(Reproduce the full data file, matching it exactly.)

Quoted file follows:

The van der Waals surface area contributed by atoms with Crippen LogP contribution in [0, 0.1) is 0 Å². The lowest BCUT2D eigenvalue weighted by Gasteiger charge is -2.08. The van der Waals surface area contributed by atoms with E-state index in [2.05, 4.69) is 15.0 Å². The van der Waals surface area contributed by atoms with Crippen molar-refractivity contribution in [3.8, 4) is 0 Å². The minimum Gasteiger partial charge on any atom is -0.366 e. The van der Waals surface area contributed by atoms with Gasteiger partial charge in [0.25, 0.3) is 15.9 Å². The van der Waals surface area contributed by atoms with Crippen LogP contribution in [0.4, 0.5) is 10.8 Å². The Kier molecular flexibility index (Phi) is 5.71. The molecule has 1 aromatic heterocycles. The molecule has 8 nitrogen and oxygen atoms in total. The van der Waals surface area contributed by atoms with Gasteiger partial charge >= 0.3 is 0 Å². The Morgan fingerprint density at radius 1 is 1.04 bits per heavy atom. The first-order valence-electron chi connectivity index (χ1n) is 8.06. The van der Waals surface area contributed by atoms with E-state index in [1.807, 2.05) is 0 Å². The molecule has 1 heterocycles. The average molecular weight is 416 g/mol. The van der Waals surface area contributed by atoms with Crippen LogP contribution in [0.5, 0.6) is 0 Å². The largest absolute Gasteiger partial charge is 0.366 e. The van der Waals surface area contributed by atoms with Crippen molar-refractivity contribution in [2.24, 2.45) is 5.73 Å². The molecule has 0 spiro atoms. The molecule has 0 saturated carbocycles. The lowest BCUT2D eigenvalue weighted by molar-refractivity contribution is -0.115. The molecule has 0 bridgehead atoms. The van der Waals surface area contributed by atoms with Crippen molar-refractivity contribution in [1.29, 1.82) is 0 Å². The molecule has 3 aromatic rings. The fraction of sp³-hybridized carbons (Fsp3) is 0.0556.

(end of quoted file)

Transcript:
The van der Waals surface area contributed by atoms with Crippen LogP contribution in [0, 0.1) is 0 Å². The lowest BCUT2D eigenvalue weighted by Gasteiger charge is -2.08. The van der Waals surface area contributed by atoms with E-state index in [2.05, 4.69) is 15.0 Å². The van der Waals surface area contributed by atoms with Crippen molar-refractivity contribution in [3.8, 4) is 0 Å². The minimum Gasteiger partial charge on any atom is -0.366 e. The van der Waals surface area contributed by atoms with Gasteiger partial charge in [0.25, 0.3) is 15.9 Å². The van der Waals surface area contributed by atoms with Crippen LogP contribution in [0.4, 0.5) is 10.8 Å². The Kier molecular flexibility index (Phi) is 5.71. The molecule has 1 aromatic heterocycles. The molecule has 8 nitrogen and oxygen atoms in total. The van der Waals surface area contributed by atoms with Gasteiger partial charge >= 0.3 is 0 Å². The Morgan fingerprint density at radius 1 is 1.04 bits per heavy atom. The first-order valence-electron chi connectivity index (χ1n) is 8.06. The van der Waals surface area contributed by atoms with E-state index in [1.807, 2.05) is 0 Å². The molecule has 1 heterocycles. The average molecular weight is 416 g/mol. The van der Waals surface area contributed by atoms with Crippen LogP contribution in [0.5, 0.6) is 0 Å². The largest absolute Gasteiger partial charge is 0.366 e. The van der Waals surface area contributed by atoms with Crippen molar-refractivity contribution in [2.24, 2.45) is 5.73 Å². The molecule has 0 spiro atoms. The molecule has 0 saturated carbocycles. The lowest BCUT2D eigenvalue weighted by molar-refractivity contribution is -0.115. The molecule has 0 bridgehead atoms. The van der Waals surface area contributed by atoms with Crippen molar-refractivity contribution in [1.29, 1.82) is 0 Å². The molecule has 3 aromatic rings. The fraction of sp³-hybridized carbons (Fsp3) is 0.0556.